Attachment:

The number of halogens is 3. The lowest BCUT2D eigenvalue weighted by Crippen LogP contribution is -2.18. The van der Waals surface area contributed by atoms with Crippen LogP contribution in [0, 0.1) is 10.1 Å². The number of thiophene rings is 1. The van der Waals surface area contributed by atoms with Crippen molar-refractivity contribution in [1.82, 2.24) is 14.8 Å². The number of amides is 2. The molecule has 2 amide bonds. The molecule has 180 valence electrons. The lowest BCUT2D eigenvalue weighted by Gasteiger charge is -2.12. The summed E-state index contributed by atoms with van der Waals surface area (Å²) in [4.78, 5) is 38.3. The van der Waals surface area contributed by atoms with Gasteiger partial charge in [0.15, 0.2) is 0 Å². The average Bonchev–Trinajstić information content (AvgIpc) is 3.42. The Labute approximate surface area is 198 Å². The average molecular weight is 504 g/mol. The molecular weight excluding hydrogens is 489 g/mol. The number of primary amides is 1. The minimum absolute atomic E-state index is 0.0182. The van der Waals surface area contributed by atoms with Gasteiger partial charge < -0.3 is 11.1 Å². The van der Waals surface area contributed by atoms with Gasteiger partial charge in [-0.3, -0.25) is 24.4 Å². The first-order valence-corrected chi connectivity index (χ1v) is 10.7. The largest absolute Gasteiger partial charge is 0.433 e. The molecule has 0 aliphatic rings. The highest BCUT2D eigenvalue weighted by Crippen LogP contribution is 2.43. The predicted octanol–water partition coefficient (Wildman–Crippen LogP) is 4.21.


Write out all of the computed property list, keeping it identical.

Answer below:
The number of halogens is 3. The lowest BCUT2D eigenvalue weighted by Crippen LogP contribution is -2.18. The van der Waals surface area contributed by atoms with Crippen LogP contribution in [0, 0.1) is 10.1 Å². The number of thiophene rings is 1. The van der Waals surface area contributed by atoms with Crippen molar-refractivity contribution in [1.82, 2.24) is 14.8 Å². The number of amides is 2. The molecule has 2 amide bonds. The molecule has 180 valence electrons. The lowest BCUT2D eigenvalue weighted by Gasteiger charge is -2.12. The summed E-state index contributed by atoms with van der Waals surface area (Å²) in [4.78, 5) is 38.3. The van der Waals surface area contributed by atoms with Gasteiger partial charge in [0.15, 0.2) is 0 Å². The average Bonchev–Trinajstić information content (AvgIpc) is 3.42. The Labute approximate surface area is 198 Å². The average molecular weight is 504 g/mol. The molecular weight excluding hydrogens is 489 g/mol. The number of primary amides is 1. The minimum absolute atomic E-state index is 0.0182. The van der Waals surface area contributed by atoms with Gasteiger partial charge < -0.3 is 11.1 Å². The van der Waals surface area contributed by atoms with Gasteiger partial charge in [-0.3, -0.25) is 24.4 Å². The first-order valence-corrected chi connectivity index (χ1v) is 10.7. The largest absolute Gasteiger partial charge is 0.433 e. The molecule has 0 aliphatic rings. The highest BCUT2D eigenvalue weighted by Crippen LogP contribution is 2.43. The predicted octanol–water partition coefficient (Wildman–Crippen LogP) is 4.21.